Skills such as taking a first step, smiling for the first time, and waving “bye bye” are called developmental milestones. Children reach milestones in how they play, learn, talk, listen and move (crawling, walking, etc.). As your child’s first teacher, you can help them practice new skills with everyday interactions and play. Use the Milestones Chart to become familiar with what to expect and track their progress using the ASQ and ASQ:SE questionnaires. Each new milestone will bring new types of activities you can do to help your little one along the way.

How can I meet other parents?

Your local library has early childhood centers where you can meet other families, join a storytime, or find a playgroup. Our libraries are a family friendly environment that encourages learning and development, even if it’s a little noisy. Visit the library calendar at or visit your Community Hub page to find an activity calendar.

Where can I learn more about parenting strategies?

Children don’t come with instruction manuals. There are parenting classes, support groups and workshops for parents to learn from parent support staff and each other. If you would like individualized support, contact a Family Engagement Specialist at your Hub to discuss your questions and connect your with the best resource.

What is the best way to discipline my child?

Whining and tantrums are a natural part of child development, typically beginning between 1 and 4 years old. Often, a tantrum happens when a child is overwhelmed, tired and/or hungry and they don’t yet have the words to express why they are upset. Although frustrating, the middle of a meltdown is not the time to reason with a child. Later, when the child is calm, help them to understand how they were feeling and talk about other ways to ask for what they need.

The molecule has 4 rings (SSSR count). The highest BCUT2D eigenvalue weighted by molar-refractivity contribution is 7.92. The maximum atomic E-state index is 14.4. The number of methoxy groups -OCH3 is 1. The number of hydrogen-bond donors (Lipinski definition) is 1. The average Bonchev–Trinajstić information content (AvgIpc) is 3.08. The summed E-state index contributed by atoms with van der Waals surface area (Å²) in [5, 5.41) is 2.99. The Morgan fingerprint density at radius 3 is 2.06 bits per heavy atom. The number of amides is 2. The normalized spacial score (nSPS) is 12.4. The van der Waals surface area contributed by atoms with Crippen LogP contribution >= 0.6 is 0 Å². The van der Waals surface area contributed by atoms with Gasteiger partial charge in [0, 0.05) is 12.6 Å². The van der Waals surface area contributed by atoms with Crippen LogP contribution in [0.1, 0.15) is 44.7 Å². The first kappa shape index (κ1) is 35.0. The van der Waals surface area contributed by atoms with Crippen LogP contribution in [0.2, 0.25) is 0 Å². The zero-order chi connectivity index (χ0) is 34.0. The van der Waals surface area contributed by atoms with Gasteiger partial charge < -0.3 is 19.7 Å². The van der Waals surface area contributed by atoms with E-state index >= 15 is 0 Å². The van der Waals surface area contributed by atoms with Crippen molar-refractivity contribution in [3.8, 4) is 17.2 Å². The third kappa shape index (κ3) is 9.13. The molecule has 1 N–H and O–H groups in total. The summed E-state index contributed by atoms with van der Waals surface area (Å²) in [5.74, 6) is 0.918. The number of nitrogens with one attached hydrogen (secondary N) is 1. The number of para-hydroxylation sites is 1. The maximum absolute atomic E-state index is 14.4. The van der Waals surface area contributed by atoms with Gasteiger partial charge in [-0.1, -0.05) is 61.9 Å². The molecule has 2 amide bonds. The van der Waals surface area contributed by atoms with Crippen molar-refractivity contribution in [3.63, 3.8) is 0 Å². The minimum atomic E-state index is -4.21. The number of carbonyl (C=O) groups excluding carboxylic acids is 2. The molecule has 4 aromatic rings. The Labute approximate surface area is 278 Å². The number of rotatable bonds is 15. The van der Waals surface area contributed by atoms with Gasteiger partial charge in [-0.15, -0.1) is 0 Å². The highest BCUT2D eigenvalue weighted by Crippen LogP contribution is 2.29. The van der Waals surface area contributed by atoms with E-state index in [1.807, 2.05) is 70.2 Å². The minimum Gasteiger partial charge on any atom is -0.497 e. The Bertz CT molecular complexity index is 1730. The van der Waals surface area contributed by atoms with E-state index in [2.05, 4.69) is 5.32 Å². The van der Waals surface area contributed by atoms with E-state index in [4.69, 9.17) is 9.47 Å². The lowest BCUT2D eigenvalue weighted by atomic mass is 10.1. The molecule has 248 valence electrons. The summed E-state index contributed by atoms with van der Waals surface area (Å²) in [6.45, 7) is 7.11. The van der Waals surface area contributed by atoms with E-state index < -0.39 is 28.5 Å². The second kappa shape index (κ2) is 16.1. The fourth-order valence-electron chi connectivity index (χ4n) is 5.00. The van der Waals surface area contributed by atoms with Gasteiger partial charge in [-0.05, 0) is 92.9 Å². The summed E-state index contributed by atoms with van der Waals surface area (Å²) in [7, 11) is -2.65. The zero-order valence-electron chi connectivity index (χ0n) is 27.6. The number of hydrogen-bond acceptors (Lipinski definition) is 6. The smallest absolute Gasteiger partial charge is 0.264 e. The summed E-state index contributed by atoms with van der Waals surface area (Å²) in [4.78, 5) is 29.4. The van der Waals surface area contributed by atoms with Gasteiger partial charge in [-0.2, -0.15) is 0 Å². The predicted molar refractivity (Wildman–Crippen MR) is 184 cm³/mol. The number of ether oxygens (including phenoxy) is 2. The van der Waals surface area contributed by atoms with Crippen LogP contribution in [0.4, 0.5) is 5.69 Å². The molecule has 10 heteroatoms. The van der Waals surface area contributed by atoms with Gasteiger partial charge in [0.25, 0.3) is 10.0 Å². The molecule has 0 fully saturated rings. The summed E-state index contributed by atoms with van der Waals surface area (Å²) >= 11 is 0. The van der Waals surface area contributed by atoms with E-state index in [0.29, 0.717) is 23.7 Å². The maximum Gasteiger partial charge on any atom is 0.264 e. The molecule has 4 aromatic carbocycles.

What is the best way to manage challenging behaviors such as not sleeping or picky eaters?

Many parents report sleep concerns. Every baby is different but most babies begin sleeping through the night by their first birthday. Make sure your child is getting enough sleep. A good guideline is that infants need between 12-15 hours, toddlers need 11-14 hours, and school age children (6-13 years old) need between 10-13 hours. Some of these times can be broken up with regular naps. Establish a bedtime routine at the same time every night that includes a calming bath, reading a book and snuggle time. Routines help children to know what is expected of them. Children learn what they like and don’t like to eat by trying new foods. Repeatedly offering small amounts of different, healthy food choices will help children to like more foods. Having meal time routines allow you to model healthy eating, offer a few foods to choose from and time to share family stories about their day.

Who can I talk with about my child's behavior or concerns with their development including children with special needs?

Many parents have questions about parenting and child development. The Community Hub Family Engagement Specialists are a great place to start with your concerns about behaviors or development. Even if they don’t have the answer or expertise, they will know who best to refer you to and stay in contact to see how things are going. You can also check in with your child’s pediatrician with questions and concerns.